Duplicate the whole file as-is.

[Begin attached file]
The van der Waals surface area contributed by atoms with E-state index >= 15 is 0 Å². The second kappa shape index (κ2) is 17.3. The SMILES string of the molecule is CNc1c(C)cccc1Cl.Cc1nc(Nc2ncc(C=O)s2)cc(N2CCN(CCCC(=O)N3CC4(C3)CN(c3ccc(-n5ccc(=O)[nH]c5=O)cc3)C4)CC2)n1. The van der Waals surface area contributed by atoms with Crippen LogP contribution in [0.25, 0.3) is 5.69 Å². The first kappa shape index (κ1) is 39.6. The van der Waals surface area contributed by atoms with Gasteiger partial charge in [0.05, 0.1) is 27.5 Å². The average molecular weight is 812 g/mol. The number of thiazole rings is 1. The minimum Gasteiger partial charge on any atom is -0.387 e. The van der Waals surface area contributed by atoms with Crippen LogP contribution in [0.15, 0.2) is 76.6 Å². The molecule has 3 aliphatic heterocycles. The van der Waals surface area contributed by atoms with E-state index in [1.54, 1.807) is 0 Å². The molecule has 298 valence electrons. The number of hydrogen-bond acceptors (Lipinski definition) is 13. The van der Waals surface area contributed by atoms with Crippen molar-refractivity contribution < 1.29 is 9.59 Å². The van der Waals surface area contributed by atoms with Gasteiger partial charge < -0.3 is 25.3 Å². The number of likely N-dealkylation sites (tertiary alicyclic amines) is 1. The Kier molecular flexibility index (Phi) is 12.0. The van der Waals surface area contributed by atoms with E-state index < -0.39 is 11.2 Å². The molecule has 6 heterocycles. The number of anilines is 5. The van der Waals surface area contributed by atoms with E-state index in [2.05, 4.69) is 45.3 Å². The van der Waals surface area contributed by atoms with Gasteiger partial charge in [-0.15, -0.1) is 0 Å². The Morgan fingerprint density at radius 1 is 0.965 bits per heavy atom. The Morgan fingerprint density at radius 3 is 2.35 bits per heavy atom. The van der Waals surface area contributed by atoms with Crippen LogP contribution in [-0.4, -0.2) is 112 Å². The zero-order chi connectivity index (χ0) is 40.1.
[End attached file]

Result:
The van der Waals surface area contributed by atoms with E-state index >= 15 is 0 Å². The second kappa shape index (κ2) is 17.3. The SMILES string of the molecule is CNc1c(C)cccc1Cl.Cc1nc(Nc2ncc(C=O)s2)cc(N2CCN(CCCC(=O)N3CC4(C3)CN(c3ccc(-n5ccc(=O)[nH]c5=O)cc3)C4)CC2)n1. The van der Waals surface area contributed by atoms with Crippen LogP contribution in [0.25, 0.3) is 5.69 Å². The first kappa shape index (κ1) is 39.6. The van der Waals surface area contributed by atoms with Gasteiger partial charge in [0.05, 0.1) is 27.5 Å². The average molecular weight is 812 g/mol. The number of thiazole rings is 1. The minimum Gasteiger partial charge on any atom is -0.387 e. The van der Waals surface area contributed by atoms with Crippen LogP contribution in [0.15, 0.2) is 76.6 Å². The molecule has 3 aliphatic heterocycles. The van der Waals surface area contributed by atoms with E-state index in [1.54, 1.807) is 0 Å². The molecule has 298 valence electrons. The number of hydrogen-bond acceptors (Lipinski definition) is 13. The van der Waals surface area contributed by atoms with Crippen molar-refractivity contribution < 1.29 is 9.59 Å². The van der Waals surface area contributed by atoms with Gasteiger partial charge < -0.3 is 25.3 Å². The number of likely N-dealkylation sites (tertiary alicyclic amines) is 1. The Kier molecular flexibility index (Phi) is 12.0. The van der Waals surface area contributed by atoms with E-state index < -0.39 is 11.2 Å². The molecule has 6 heterocycles. The number of anilines is 5. The van der Waals surface area contributed by atoms with E-state index in [2.05, 4.69) is 45.3 Å². The van der Waals surface area contributed by atoms with Gasteiger partial charge in [-0.15, -0.1) is 0 Å². The Morgan fingerprint density at radius 1 is 0.965 bits per heavy atom. The Morgan fingerprint density at radius 3 is 2.35 bits per heavy atom. The van der Waals surface area contributed by atoms with Crippen LogP contribution in [-0.4, -0.2) is 112 Å². The zero-order chi connectivity index (χ0) is 40.1.